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in the plus column other than united technologies, maker of otis helicopters, down a dollar-17. you see the averages on the lower right hand of the screen, dow, nasdaq always there, gains across the board. we wanted to highlight the strengths in exchange traded funds you may own, some in your portfolio, etf, the xlk. it's moving higher by 1.5%. the health care spider up one and a quarter percent, and there's xlt, that moving up one and a third percent, all of them on a role so stocks in the aggregate looking pretty good. look at the big individual winners today. computer sciences rearing its head here, up nearly 10% making it the biggest gainer on the s&p 500. the i.t. service provider raised the 2013 forecast. we got blackberry, yes, not research in motion anymore. okay, why is it stock doing beautifully after the incredible announcement? nobody got excited about the disprks 10. well, now they are excited about the z10 sales in the u.k.. looking healthy right now. barclays making comments on that. eaton up 5.5%, better than expected q4 earnings looking at those three names. we have to
care reform. last but not least the use of technology. we have the ability to share information with technology that we have today with their computers and the internet, have databases where we can share information with doctors and hospitals and they can keep the costs down and make sure that the consumer has good information and thorough information so that they can make the choice. it gives power to the consumer which i think we all appreciate and frankly at the end of the day i trust the consumer to make the decisions that are in the best interest for them. we have too much of a government mentality. we know best. we need to choose for you. you may make the wrong decision and i think that is wrongheaded. so let me conclude this part by saying what i'm talking about with utah here is a way of addressing this reform. it may not be the way. other states have different demographics. we have a young population in utah. we are the youngest in america. i am the oldest guy in utah. [laughter] if you compared our demographics with safe florida which has a lot more seniors compound th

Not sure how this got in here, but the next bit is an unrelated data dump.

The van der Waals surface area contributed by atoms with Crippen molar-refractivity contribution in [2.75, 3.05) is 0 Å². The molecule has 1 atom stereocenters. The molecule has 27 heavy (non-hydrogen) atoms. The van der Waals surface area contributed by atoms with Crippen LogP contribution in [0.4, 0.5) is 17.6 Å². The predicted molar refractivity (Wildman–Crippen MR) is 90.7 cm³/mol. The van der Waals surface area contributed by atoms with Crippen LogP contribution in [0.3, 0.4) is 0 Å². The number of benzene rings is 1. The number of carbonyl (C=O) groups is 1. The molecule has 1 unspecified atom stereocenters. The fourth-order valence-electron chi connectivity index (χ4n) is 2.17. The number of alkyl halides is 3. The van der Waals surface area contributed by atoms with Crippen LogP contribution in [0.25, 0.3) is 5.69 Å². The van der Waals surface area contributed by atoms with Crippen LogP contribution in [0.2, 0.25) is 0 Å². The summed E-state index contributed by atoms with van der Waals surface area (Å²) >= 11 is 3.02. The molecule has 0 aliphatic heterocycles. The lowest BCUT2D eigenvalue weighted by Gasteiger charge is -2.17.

the details to find you a play that could mean smooth sailing. plus, second opinion? carefusion's technology helps hospitals cut cost. could its stock be your perfect elixir? cramer talks with its ceo on earnings. all coming up on "mad money." follow jim cramer on twitter. have a question, tweet jim, send him an e-mail or give us a call at 1-800-743-cnbc. ♪ [ engine turns over ] [ male announcer ] we created the luxury crossover and kept turning the page, writing the next chapter for the rx and lexus. this is the pursuit of perfection. more "likes." more tweets. so, beginning today, my son brock and his whole team will be our new senior social media strategists. any questions? since we make radiator valves wouldn't it be better if we just let fedex help us to expand to new markets? hmm gotta admit that's better than a few "likes." i don't have the door code. who's that? he won a contest online to be ceo for the day. how am i supposed to run a business here without an office?! [ male announcer ] fast, reliable deliveries worldwide. fedex. okay. [ male announcer ] with citibank's popmoney, d